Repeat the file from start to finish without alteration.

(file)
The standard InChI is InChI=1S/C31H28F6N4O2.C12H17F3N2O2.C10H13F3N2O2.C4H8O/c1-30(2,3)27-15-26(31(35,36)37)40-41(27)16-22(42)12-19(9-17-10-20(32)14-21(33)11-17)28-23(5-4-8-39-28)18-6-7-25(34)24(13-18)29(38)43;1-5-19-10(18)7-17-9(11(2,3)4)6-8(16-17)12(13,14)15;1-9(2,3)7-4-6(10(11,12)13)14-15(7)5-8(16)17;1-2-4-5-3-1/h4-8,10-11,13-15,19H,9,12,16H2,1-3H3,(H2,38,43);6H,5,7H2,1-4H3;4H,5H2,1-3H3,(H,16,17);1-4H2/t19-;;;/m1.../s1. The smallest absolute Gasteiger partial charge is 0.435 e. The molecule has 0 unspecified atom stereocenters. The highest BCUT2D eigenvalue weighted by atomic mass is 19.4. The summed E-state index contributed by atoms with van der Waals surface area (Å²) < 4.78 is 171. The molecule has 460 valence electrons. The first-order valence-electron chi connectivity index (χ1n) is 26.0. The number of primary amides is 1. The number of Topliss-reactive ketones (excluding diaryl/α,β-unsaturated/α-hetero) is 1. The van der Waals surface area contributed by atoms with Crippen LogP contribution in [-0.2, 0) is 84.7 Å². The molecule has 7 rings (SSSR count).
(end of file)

The standard InChI is InChI=1S/C31H28F6N4O2.C12H17F3N2O2.C10H13F3N2O2.C4H8O/c1-30(2,3)27-15-26(31(35,36)37)40-41(27)16-22(42)12-19(9-17-10-20(32)14-21(33)11-17)28-23(5-4-8-39-28)18-6-7-25(34)24(13-18)29(38)43;1-5-19-10(18)7-17-9(11(2,3)4)6-8(16-17)12(13,14)15;1-9(2,3)7-4-6(10(11,12)13)14-15(7)5-8(16)17;1-2-4-5-3-1/h4-8,10-11,13-15,19H,9,12,16H2,1-3H3,(H2,38,43);6H,5,7H2,1-4H3;4H,5H2,1-3H3,(H,16,17);1-4H2/t19-;;;/m1.../s1. The smallest absolute Gasteiger partial charge is 0.435 e. The molecule has 0 unspecified atom stereocenters. The highest BCUT2D eigenvalue weighted by atomic mass is 19.4. The summed E-state index contributed by atoms with van der Waals surface area (Å²) < 4.78 is 171. The molecule has 460 valence electrons. The first-order valence-electron chi connectivity index (χ1n) is 26.0. The number of primary amides is 1. The number of Topliss-reactive ketones (excluding diaryl/α,β-unsaturated/α-hetero) is 1. The van der Waals surface area contributed by atoms with Crippen LogP contribution in [-0.2, 0) is 84.7 Å². The molecule has 7 rings (SSSR count).